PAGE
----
It’s probably not going to be, we took this one piece of data and tada, there it is. It’s probably going to be like, Oh, that’s weird. And then we’ll take another piece of data and it’ll be like, Oh, okay, that’s weird, too. But it makes sense with this other piece of weird/ That’s kind of like howall scientific discovery goes, it’s really rare that it’s just like Eureka, I took this one thing and I know exactly what it means. Vast majority time, That’s not how it works. The real like amazing phrase that scientist says themselves when they’re on the cusp of discovery. It’s not Eureka. It’s actually “That’s weird”.

HOST PADI BOYD: We are at the very beginning of understanding who we are and what our place is in the universe. Shawn, Ravi, Aki, and others are laying the groundwork for future missions that will search for signs of life far beyond our solar system.

HOST PADI BOYD: It is such an exciting time for astrobiology, a time of brainstorming, planning, self-reflection, and study that could one day yield incredible results.

[Song: Unlimited Underscore by Bellingham]

Shawn Domagal-Goldman

The stuff that I want to be a part of, all these missions that are going to look for life, they are going to be happening for the next five to 10 to 20 years. Even a five year old today could be done with college and writing their PhD dissertation on the data from one of these missions looking for life. There’s plenty of time for people to get involved.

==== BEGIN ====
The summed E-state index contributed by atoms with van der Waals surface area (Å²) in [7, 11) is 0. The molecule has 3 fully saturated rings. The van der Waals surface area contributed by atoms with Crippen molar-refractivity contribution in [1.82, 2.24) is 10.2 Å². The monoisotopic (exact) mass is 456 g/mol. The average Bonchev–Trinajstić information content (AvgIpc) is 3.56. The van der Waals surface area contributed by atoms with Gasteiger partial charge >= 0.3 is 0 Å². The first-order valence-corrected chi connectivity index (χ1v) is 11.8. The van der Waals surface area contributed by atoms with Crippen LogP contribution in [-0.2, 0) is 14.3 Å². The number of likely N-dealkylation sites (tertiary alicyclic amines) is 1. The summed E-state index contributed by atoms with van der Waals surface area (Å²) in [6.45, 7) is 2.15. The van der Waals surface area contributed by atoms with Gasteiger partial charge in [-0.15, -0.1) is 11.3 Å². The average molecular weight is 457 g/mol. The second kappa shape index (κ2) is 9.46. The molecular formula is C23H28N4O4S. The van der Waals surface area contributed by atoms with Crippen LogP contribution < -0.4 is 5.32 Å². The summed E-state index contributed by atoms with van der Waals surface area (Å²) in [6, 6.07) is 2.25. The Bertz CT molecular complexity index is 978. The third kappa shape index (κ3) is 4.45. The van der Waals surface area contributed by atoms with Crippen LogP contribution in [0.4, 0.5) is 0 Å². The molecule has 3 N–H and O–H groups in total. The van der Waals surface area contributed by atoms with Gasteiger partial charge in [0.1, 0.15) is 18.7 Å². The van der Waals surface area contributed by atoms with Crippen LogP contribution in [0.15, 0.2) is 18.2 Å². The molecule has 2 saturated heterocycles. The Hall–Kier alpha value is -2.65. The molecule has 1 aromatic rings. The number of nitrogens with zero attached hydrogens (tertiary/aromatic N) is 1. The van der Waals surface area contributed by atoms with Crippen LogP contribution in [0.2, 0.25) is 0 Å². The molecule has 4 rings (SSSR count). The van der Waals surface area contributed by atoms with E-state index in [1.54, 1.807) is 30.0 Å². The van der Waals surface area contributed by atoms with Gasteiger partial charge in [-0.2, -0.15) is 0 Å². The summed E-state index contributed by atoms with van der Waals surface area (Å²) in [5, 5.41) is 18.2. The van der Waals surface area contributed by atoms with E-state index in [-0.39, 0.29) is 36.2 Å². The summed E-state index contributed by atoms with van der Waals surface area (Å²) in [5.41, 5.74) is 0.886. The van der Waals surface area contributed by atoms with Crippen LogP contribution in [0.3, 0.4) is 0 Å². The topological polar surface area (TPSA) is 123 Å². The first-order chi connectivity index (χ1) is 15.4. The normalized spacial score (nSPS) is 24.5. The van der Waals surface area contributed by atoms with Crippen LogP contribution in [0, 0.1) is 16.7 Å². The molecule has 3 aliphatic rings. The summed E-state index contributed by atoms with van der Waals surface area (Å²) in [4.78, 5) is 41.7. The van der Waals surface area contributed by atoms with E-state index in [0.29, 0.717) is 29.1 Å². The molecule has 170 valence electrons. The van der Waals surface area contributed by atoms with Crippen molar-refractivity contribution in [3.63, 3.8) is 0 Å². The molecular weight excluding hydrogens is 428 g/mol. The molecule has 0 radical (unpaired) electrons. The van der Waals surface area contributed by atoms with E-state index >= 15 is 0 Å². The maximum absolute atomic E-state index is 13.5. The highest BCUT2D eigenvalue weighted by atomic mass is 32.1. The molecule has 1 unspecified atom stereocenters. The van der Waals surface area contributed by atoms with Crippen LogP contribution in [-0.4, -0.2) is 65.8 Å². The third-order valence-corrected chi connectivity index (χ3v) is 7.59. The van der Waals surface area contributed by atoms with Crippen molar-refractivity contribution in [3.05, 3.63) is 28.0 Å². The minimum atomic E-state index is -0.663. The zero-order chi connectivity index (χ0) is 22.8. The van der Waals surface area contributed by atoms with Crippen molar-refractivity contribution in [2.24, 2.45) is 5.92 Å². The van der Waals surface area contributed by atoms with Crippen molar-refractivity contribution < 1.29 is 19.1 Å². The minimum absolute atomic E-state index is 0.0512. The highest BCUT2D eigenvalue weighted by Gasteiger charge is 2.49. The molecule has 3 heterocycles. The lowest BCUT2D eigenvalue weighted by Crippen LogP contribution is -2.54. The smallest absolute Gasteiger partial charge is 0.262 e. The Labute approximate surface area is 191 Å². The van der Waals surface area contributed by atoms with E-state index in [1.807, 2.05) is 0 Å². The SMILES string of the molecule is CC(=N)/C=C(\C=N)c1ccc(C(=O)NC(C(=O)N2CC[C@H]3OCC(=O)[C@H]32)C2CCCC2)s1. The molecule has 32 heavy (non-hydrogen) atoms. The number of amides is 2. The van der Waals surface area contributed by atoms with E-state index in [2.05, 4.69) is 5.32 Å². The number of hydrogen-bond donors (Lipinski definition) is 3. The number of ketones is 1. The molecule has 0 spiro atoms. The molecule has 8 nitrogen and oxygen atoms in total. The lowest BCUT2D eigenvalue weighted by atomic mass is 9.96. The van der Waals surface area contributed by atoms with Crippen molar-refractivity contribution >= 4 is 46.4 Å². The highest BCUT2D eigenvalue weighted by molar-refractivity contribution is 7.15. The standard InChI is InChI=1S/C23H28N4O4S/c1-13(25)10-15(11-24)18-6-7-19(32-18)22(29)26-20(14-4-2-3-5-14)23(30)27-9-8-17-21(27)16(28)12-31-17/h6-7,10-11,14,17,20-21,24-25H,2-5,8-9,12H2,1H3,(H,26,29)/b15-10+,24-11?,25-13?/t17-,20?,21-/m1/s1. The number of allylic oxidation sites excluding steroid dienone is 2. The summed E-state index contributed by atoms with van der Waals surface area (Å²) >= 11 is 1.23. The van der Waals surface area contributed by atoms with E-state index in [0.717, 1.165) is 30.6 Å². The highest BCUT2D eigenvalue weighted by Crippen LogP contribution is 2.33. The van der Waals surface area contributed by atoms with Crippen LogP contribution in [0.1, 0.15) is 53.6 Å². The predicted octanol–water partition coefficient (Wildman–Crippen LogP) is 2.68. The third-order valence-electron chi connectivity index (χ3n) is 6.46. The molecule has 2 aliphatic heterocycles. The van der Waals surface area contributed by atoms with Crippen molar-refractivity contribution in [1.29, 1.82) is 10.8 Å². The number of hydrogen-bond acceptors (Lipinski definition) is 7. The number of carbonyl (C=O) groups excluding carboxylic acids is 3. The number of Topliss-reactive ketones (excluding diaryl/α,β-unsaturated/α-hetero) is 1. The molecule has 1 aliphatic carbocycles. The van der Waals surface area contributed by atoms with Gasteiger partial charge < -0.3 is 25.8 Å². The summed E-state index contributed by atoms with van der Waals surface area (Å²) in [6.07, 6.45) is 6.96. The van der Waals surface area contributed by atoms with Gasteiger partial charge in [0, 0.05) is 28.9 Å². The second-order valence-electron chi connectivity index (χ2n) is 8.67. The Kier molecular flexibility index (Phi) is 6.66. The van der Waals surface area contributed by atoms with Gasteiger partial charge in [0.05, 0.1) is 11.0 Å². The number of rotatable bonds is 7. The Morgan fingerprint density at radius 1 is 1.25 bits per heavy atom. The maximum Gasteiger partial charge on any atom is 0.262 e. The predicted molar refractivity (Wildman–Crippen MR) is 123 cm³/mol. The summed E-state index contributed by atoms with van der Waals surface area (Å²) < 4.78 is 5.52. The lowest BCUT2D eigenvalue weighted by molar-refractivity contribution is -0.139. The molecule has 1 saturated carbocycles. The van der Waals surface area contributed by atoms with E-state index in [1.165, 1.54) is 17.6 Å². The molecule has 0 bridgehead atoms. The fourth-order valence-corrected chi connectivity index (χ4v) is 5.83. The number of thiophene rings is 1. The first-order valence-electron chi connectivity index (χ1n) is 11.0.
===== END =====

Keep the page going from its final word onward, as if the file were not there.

Shawn Domagal-Goldman

For me, the dream is, when I retire that I’ll be able to take my grandkids out and point at the night sky, and be like, ‘That star over there. There’s a planet around that star that is inhabited globally, like our planet, like our home. We don’t know what kind of life is there yet. But that’s, that’s your generation’s mission to figure that part out.’

[Song: Curiosity Outro by SYSTEM Sounds]

HOST PADI BOYD: This is NASA’s Curious Universe. This episode was written and produced by Christina Dana. Our executive producer is Katie Atkinson. The Curious Universe team includes Maddie Arnold and Micheala Sosby with support from Caroline Capone and Juliette Gudknecht.

HOST PADI BOYD: Our theme song was composed by Matt Russo and Andrew Santaguida of SYSTEM Sounds.

HOST PADI BOYD: Special thanks to Claire Andreoli, Amber Straughn, Barb Mattson, Tahira Allen, Mike Toillon, and the astrophysics team.

HOST PADI BOYD: If you liked this episode, please let us know by leaving us a review, tweeting about the show @NASA, and sharing NASA’s Curious Universe with a friend. And, remember, you can “follow” NASA’s Curious Universe in your favorite podcast app to get a notification each time we post a new episode.

Ravi Kopparapu

So let’s say you’re invited to a party by someone you don’t know much. The first thing you do is to go to someone you already know. So that you can strike up a conversation and then start introducing yourself maybe, and so on. That’s exactly what we are doing with the search for life. We don’t know what life looks like, we don’t know anyone there. And the first thing we want to look for is Earth-like life.

Producer Christina Dana

Amazing, terrifying and amazing!

Ravi Kopparapu

This is not terrifying at all! I mean, we are finding our neighbors right? So our neighbors are fine, I think.